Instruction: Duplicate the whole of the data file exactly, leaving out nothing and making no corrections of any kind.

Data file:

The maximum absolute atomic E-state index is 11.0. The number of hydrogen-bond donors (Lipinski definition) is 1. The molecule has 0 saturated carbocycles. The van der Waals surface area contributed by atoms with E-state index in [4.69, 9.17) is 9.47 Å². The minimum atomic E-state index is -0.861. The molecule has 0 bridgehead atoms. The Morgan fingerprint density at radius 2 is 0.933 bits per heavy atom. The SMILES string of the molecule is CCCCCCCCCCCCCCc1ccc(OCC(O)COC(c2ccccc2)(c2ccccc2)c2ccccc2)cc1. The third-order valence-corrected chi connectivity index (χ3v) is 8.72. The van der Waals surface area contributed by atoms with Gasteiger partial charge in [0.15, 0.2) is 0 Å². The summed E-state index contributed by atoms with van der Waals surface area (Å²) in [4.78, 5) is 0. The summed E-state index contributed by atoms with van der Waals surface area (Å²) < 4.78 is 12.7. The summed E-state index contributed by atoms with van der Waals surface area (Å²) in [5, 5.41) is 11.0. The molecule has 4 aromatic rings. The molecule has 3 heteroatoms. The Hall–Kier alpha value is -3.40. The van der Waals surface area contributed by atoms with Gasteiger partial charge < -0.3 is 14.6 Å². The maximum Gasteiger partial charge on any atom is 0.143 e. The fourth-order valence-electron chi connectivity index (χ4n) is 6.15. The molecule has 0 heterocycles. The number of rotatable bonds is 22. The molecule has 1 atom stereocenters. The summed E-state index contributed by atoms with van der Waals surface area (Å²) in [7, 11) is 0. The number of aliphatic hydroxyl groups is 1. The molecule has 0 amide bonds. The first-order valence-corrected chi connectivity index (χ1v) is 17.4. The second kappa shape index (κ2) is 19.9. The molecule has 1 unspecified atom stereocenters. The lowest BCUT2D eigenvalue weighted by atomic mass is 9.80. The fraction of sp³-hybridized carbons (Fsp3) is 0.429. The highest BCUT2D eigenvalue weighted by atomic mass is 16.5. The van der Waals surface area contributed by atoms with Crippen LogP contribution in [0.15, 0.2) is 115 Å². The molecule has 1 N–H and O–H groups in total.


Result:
The maximum absolute atomic E-state index is 11.0. The number of hydrogen-bond donors (Lipinski definition) is 1. The molecule has 0 saturated carbocycles. The van der Waals surface area contributed by atoms with E-state index in [4.69, 9.17) is 9.47 Å². The minimum atomic E-state index is -0.861. The molecule has 0 bridgehead atoms. The Morgan fingerprint density at radius 2 is 0.933 bits per heavy atom. The SMILES string of the molecule is CCCCCCCCCCCCCCc1ccc(OCC(O)COC(c2ccccc2)(c2ccccc2)c2ccccc2)cc1. The third-order valence-corrected chi connectivity index (χ3v) is 8.72. The van der Waals surface area contributed by atoms with Gasteiger partial charge in [0.15, 0.2) is 0 Å². The summed E-state index contributed by atoms with van der Waals surface area (Å²) in [4.78, 5) is 0. The summed E-state index contributed by atoms with van der Waals surface area (Å²) < 4.78 is 12.7. The summed E-state index contributed by atoms with van der Waals surface area (Å²) in [5, 5.41) is 11.0. The molecule has 4 aromatic rings. The molecule has 3 heteroatoms. The Hall–Kier alpha value is -3.40. The van der Waals surface area contributed by atoms with Gasteiger partial charge < -0.3 is 14.6 Å². The maximum Gasteiger partial charge on any atom is 0.143 e. The fourth-order valence-electron chi connectivity index (χ4n) is 6.15. The molecule has 0 heterocycles. The number of rotatable bonds is 22. The molecule has 1 atom stereocenters. The summed E-state index contributed by atoms with van der Waals surface area (Å²) in [7, 11) is 0. The number of aliphatic hydroxyl groups is 1. The molecule has 0 amide bonds. The first-order valence-corrected chi connectivity index (χ1v) is 17.4. The second kappa shape index (κ2) is 19.9. The molecule has 1 unspecified atom stereocenters. The lowest BCUT2D eigenvalue weighted by atomic mass is 9.80. The fraction of sp³-hybridized carbons (Fsp3) is 0.429. The highest BCUT2D eigenvalue weighted by atomic mass is 16.5. The van der Waals surface area contributed by atoms with Crippen LogP contribution in [0.15, 0.2) is 115 Å². The molecule has 1 N–H and O–H groups in total.